Sunday 20 May 2007


On Friday evening we had a Government Whip, Steve McCabe MP, speak to our Fabian Society branch in Rugby. At the moment I'm reading Gyles Brandreth's book 'Breaking the Code: Westminster Diaries'. Mr Brandreth was a government whip in the Major Government.

There are some important difference between whips in the four Houses serving the UK and the US. In fact there are four wholly different environments in which they operate.

Each House has its own set of sanctions and incentives that whips can use to encourage members to vote the desired way. The power of patronage is at its greatest in the House of Commons. Members who seek appointment to ministerial office need the recommendation of the whips. Even permission to be away from the House for a meeting is at the discretion of the whips office. Rebels can have their their chances of appointment to office or participation in the committee stage of a particular bill blocked by the whips - they could even face deselection.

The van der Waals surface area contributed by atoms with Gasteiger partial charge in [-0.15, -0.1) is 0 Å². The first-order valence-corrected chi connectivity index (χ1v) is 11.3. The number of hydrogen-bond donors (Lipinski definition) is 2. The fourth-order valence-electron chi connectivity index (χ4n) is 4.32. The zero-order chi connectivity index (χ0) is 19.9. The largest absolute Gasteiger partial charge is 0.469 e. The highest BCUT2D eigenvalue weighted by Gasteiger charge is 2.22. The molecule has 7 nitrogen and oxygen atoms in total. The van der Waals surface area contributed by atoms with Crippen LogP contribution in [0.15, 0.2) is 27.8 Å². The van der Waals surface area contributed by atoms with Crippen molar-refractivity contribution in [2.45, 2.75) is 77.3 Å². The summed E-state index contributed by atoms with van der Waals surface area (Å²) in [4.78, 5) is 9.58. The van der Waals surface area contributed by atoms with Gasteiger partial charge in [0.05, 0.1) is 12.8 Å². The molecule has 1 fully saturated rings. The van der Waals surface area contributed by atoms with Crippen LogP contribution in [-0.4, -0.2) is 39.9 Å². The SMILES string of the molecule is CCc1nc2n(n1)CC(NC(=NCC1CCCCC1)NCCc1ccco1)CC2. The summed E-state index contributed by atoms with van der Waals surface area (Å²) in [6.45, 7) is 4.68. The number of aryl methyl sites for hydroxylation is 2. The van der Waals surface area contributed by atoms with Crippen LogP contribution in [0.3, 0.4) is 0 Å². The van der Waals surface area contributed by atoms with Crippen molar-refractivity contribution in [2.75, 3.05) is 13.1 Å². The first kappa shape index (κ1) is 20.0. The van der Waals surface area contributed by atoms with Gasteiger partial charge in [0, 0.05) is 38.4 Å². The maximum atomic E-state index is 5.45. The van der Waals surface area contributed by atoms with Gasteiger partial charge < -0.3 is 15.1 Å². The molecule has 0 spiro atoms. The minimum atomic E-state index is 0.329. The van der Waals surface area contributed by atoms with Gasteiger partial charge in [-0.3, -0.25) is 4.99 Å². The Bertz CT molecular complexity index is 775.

In the Lords members are likely to be less ambitious for office. Many have "been there, done that". They can't be removed from the House - since appointment is for life. Removal of the whip - in effect suspension or expulsion - from the party hurts the party more than the individual.

The Senate gives the greatest power to minorities to block action. A disaffected Senator can cause more trouble for his party, than the whips can cause for him. Whipping in that environment needs different skills.

The House of Representatives has the largest whip organisation. In a Congressional Research Service report in 2002 it was reported that the Democrats had 1 Chief Whip; 6 Chief Deputy Whips; 12 Deputy Whips; 70 'At Large' whips and 24 regional whips. The Republicans had 1 Chief; 1 Chief Deputy; 17 Deputies and 49 'Assistant Whips'. In the House of Commons there are 16 whips and in the Lords only 8.